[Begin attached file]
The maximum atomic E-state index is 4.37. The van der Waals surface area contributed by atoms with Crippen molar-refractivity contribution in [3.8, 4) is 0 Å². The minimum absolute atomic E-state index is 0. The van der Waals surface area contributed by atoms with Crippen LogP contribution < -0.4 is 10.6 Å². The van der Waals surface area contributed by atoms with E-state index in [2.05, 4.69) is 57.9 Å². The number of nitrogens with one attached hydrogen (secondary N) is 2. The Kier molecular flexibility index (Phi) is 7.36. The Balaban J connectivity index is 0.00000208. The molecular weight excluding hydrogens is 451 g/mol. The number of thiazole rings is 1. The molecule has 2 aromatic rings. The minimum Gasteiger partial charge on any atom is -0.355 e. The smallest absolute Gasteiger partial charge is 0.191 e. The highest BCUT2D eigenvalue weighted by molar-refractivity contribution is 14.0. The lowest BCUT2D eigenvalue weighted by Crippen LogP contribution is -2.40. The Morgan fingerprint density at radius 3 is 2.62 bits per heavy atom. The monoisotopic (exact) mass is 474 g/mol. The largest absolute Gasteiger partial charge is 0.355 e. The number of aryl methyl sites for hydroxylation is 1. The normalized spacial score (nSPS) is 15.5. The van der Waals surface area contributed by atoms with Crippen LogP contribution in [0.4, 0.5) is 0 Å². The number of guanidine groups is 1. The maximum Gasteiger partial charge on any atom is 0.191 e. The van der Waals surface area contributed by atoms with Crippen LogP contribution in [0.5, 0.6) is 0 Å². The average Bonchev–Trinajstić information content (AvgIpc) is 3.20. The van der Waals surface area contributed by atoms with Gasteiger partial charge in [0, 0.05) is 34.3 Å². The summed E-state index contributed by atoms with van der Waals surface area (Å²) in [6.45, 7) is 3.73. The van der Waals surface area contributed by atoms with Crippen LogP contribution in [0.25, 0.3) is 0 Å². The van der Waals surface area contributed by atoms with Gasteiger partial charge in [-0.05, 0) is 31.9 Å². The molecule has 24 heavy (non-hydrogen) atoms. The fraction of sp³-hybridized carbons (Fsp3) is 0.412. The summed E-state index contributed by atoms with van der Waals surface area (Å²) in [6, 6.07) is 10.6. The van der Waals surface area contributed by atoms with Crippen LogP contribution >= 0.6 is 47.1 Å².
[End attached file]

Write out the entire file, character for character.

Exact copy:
The maximum atomic E-state index is 4.37. The van der Waals surface area contributed by atoms with Crippen molar-refractivity contribution in [3.8, 4) is 0 Å². The minimum absolute atomic E-state index is 0. The van der Waals surface area contributed by atoms with Crippen LogP contribution < -0.4 is 10.6 Å². The van der Waals surface area contributed by atoms with E-state index in [2.05, 4.69) is 57.9 Å². The number of nitrogens with one attached hydrogen (secondary N) is 2. The Kier molecular flexibility index (Phi) is 7.36. The Balaban J connectivity index is 0.00000208. The molecular weight excluding hydrogens is 451 g/mol. The number of thiazole rings is 1. The molecule has 2 aromatic rings. The minimum Gasteiger partial charge on any atom is -0.355 e. The smallest absolute Gasteiger partial charge is 0.191 e. The highest BCUT2D eigenvalue weighted by molar-refractivity contribution is 14.0. The lowest BCUT2D eigenvalue weighted by Crippen LogP contribution is -2.40. The Morgan fingerprint density at radius 3 is 2.62 bits per heavy atom. The monoisotopic (exact) mass is 474 g/mol. The largest absolute Gasteiger partial charge is 0.355 e. The number of aryl methyl sites for hydroxylation is 1. The normalized spacial score (nSPS) is 15.5. The van der Waals surface area contributed by atoms with Crippen LogP contribution in [0.4, 0.5) is 0 Å². The number of guanidine groups is 1. The maximum Gasteiger partial charge on any atom is 0.191 e. The van der Waals surface area contributed by atoms with Crippen LogP contribution in [0.5, 0.6) is 0 Å². The average Bonchev–Trinajstić information content (AvgIpc) is 3.20. The van der Waals surface area contributed by atoms with Gasteiger partial charge in [0, 0.05) is 34.3 Å². The summed E-state index contributed by atoms with van der Waals surface area (Å²) in [6.45, 7) is 3.73. The van der Waals surface area contributed by atoms with Crippen LogP contribution in [0.25, 0.3) is 0 Å². The van der Waals surface area contributed by atoms with Gasteiger partial charge in [-0.05, 0) is 31.9 Å². The molecule has 24 heavy (non-hydrogen) atoms. The fraction of sp³-hybridized carbons (Fsp3) is 0.412. The summed E-state index contributed by atoms with van der Waals surface area (Å²) in [6, 6.07) is 10.6. The van der Waals surface area contributed by atoms with Crippen LogP contribution >= 0.6 is 47.1 Å².